It’s official: Stephen Colbert is taking over for David Letterman at CBS’s “Late Show” starting next year. This comes only days after Letterman announced his retirement, and Colbert was almost instantly the frontrunner for the position. The Colbert Report host’s representation had casually arranged his contracts with Comedy Central so that they lined up with Letterman’s at CBS — meaning that, when Letterman decided to retire, Colbert would have little trouble moving from one channel to the other.
Sure enough, everything has fallen into place for Colbert, CBS and Comedy Central. CBS easily courted Colbert, who wanted the job as long as Letterman gave his blessing. Comedy Central now has a chance to move up “At Midnight” host Chris Hardwick while also adding more talent.
There’s going to be a slight domino effect in late night TV in the coming weeks, and CBS’s top dog, Les Moonves, certainly has to be excited at what a Colbert-hosted late night show might mean for the network.
With recent shakeups at NBC pitting Jimmy Fallon against Letterman, Fallon has been shining as the new anchor of the Tonight Show. He’s absolutely dominating in the 18-49 year old demographic, which is the demographic that everyone’s chasing after. So Fallon’s dominance is making NBC the new late-night viewing destination, while Letterman lags behind in the ratings. Even in overall numbers, Fallon beats Letterman.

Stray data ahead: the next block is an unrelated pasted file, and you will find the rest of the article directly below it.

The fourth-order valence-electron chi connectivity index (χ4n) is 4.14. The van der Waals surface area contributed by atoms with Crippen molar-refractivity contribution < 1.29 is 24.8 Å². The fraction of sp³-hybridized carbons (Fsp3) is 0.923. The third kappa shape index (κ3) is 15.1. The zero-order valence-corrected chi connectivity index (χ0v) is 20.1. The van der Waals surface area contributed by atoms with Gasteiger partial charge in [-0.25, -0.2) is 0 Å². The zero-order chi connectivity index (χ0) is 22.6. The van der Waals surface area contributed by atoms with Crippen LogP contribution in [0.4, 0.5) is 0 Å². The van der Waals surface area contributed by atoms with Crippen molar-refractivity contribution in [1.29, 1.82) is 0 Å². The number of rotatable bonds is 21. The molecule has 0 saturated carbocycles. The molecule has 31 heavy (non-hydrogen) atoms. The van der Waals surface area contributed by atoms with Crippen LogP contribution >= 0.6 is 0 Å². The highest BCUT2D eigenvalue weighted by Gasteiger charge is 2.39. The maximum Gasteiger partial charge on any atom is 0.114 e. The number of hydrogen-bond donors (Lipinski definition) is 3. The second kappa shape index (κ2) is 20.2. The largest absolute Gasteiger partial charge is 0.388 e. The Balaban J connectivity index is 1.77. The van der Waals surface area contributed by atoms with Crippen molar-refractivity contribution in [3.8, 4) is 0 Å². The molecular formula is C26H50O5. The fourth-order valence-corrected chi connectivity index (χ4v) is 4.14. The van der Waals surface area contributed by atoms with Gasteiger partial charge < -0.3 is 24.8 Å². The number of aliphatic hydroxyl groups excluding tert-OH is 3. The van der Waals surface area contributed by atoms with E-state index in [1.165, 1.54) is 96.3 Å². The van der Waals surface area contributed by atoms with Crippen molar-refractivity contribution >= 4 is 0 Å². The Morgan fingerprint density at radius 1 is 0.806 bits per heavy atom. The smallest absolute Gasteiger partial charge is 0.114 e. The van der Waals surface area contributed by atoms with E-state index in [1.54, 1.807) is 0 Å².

CBS needs something new; CBS needs a fresh face.
CBS needs Stephen Colbert.
CBS does not need the host of “The Colbert Report.”
And that’s going to be one of the most interesting aspects of Colbert’s transition from Comedy Central to CBS. On Comedy Central, Colbert plays a character. He portrays an extreme right-wing “blowhard,” and he not only takes unusual angles on stories but even actively engages with brands and advertising in his show. Everything he has done as the host of “The Colbert Report” for the last nine years has been an act. It’s been a parody of the job that he’s now jumping to.
Plenty of viewers may tune in during those first weeks with Colbert as host and expect much of the same. However, they won’t get that same exact brand of humor. For the first time, we’re going to have a chance to see the real Stephen Colbert. As a collective audience, we’ll get to peel back the layers of Colbert’s personality and see who he really is and what he’s really like. Colbert has always been a gracious interviewer and, despite maintaining a façade, has managed to bring in a number of notable individuals, from authors and politicians to movie stars and musicians. He’s only going to get better as he’s allowed to be himself and interact with his guests honestly.
CBS needs Stephen Colbert, the real, honest Stephen Colbert. He’s going to give CBS a much needed boost — especially by the end of this year — and he brings the added bonus of the unexpected. He’s going to be different, and he’s going to be great.